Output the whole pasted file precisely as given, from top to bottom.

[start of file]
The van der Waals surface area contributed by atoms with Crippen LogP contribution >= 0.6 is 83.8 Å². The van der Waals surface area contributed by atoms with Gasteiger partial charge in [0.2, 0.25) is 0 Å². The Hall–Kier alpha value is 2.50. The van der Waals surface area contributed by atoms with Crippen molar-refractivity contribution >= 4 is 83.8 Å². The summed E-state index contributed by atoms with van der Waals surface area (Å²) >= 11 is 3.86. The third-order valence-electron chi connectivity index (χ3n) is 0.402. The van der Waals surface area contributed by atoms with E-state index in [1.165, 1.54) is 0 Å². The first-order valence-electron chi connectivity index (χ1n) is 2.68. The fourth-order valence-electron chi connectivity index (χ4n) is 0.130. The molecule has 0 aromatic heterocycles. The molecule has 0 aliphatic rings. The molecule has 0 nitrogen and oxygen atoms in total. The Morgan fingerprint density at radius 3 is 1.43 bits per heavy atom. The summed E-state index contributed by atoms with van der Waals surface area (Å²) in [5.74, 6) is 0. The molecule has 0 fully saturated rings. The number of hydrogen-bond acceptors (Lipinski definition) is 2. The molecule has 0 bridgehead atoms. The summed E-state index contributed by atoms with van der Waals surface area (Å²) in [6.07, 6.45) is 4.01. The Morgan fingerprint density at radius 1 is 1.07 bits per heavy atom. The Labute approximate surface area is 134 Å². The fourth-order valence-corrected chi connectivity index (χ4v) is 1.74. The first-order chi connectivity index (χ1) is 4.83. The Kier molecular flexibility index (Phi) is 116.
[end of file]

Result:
The van der Waals surface area contributed by atoms with Crippen LogP contribution >= 0.6 is 83.8 Å². The van der Waals surface area contributed by atoms with Gasteiger partial charge in [0.2, 0.25) is 0 Å². The Hall–Kier alpha value is 2.50. The van der Waals surface area contributed by atoms with Crippen molar-refractivity contribution >= 4 is 83.8 Å². The summed E-state index contributed by atoms with van der Waals surface area (Å²) >= 11 is 3.86. The third-order valence-electron chi connectivity index (χ3n) is 0.402. The van der Waals surface area contributed by atoms with E-state index in [1.165, 1.54) is 0 Å². The first-order valence-electron chi connectivity index (χ1n) is 2.68. The fourth-order valence-electron chi connectivity index (χ4n) is 0.130. The molecule has 0 aromatic heterocycles. The molecule has 0 aliphatic rings. The molecule has 0 nitrogen and oxygen atoms in total. The Morgan fingerprint density at radius 3 is 1.43 bits per heavy atom. The summed E-state index contributed by atoms with van der Waals surface area (Å²) in [5.74, 6) is 0. The molecule has 0 fully saturated rings. The number of hydrogen-bond acceptors (Lipinski definition) is 2. The molecule has 0 bridgehead atoms. The summed E-state index contributed by atoms with van der Waals surface area (Å²) in [6.07, 6.45) is 4.01. The Morgan fingerprint density at radius 1 is 1.07 bits per heavy atom. The Labute approximate surface area is 134 Å². The fourth-order valence-corrected chi connectivity index (χ4v) is 1.74. The first-order chi connectivity index (χ1) is 4.83. The Kier molecular flexibility index (Phi) is 116.